Stem cell therapy used in Sikeston in dogs - KFVS12 News & Weather Cape Girardeau, Carbondale, Poplar Bluff

Stem cell therapy used in Sikeston in dogs


Stem cell therapy can be a very controversial issue, but now some veterinarians are using new techniques to harvest those cells.

The cutting edge procedure helps fight degenerative diseases and has only been performed a few times in Missouri.

Experts say regenerative medicine using stem cells is a less invasive and more cost effective alternative for dogs suffering from osteoarthritis and cartilage injuries.

Googus is an 8 year old Boxer mix diagnosed with degenerative myelopathy.

This terminal disease affects the spinal cord causing loss of control in the hind legs.

"Even though they're unable to use their back legs they're still normal in their brain and they just don't understand why they can't walk," said Dr. Stephen Williams, Animal Health Center. "There's just not a good connection and transmission from the nerves to the back legs."

But new technology could slow, if not stop, its progression. Dr. Williams is using stem cell therapy to counteract this and other degenerative diseases in dogs.

"The stem cells from the patient are the ones that are going to benefit that same patient versus trying to take stem cells from a different dog and putting them in this dog," said Dr. Williams. "By harvesting the stem cells from the fat versus people have heard of stem cells from umbilical cords and stuff like that we're taking it from the fat tissue and harvesting those and actually activating with a fluorescent light."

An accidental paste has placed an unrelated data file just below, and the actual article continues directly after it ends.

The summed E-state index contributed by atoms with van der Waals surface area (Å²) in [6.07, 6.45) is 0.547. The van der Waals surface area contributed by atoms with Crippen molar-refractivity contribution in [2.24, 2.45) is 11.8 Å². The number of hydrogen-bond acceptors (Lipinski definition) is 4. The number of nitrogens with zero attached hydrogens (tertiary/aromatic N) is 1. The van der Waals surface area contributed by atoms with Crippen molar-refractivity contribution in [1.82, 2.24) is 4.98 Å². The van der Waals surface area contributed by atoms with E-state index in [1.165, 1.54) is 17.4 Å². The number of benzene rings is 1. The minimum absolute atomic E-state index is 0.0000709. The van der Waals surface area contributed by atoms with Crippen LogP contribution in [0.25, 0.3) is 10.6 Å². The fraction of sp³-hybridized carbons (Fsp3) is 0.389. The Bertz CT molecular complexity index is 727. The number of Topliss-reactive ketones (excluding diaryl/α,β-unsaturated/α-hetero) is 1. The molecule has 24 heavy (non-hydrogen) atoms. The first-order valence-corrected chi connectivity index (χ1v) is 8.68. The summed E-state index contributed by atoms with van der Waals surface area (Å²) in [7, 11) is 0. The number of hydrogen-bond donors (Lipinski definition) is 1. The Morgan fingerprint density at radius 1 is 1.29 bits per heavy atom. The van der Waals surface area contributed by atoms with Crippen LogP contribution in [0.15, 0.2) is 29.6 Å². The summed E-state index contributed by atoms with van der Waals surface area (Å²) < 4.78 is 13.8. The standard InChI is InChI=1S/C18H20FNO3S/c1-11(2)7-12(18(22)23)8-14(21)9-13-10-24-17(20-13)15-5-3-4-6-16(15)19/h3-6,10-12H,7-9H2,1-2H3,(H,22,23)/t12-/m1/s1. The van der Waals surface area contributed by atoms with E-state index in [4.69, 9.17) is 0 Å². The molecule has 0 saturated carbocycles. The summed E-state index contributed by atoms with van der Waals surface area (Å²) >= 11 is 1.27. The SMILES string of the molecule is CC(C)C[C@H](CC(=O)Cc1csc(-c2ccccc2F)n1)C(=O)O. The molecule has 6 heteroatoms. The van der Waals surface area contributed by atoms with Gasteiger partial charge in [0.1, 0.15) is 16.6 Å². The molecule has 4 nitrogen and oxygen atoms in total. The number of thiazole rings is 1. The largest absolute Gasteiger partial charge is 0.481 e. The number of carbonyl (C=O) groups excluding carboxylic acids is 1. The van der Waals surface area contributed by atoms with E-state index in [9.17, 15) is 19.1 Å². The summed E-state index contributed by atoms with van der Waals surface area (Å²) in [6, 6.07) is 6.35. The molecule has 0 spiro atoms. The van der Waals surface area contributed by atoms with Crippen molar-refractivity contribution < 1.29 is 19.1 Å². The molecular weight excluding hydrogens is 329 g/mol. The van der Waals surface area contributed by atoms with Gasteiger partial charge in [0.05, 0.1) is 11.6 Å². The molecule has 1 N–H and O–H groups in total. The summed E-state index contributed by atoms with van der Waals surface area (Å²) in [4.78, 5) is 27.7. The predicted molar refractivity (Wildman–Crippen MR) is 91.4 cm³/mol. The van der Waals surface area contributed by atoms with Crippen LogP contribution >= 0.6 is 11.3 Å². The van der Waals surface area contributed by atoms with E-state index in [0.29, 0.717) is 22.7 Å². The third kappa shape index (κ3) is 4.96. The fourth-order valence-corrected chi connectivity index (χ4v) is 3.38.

Once the fat is extracted it's a two hour process to prepare the new stem cells. Those are then injected back into the patient along with platelets that work with the immune system to fight the disorder.

This is only the third time this procedure has been performed in Missouri and Dr. Williams said he's excited to implement such a break-through treatment.

"I'm excited about bringing new things to our region," said Dr. Williams. "Just because we're in Southeast Missouri doesn't mean we can't have the most current technology and a lot of people can't go out to specialty centers to get it done."

As with most new things, its reach is unknown.

"We're hopeful that down the road with more technology and more time that we'll learn other uses for it as well," added Dr. Williams.

Dr. Williams said it will take several weeks to determine if the procedure is successful. He said they will have to monitor Googus and see if the degeneration slows.

Dr. Williams added Googus was able to leave just hours after the procedure with minimal recovery time.

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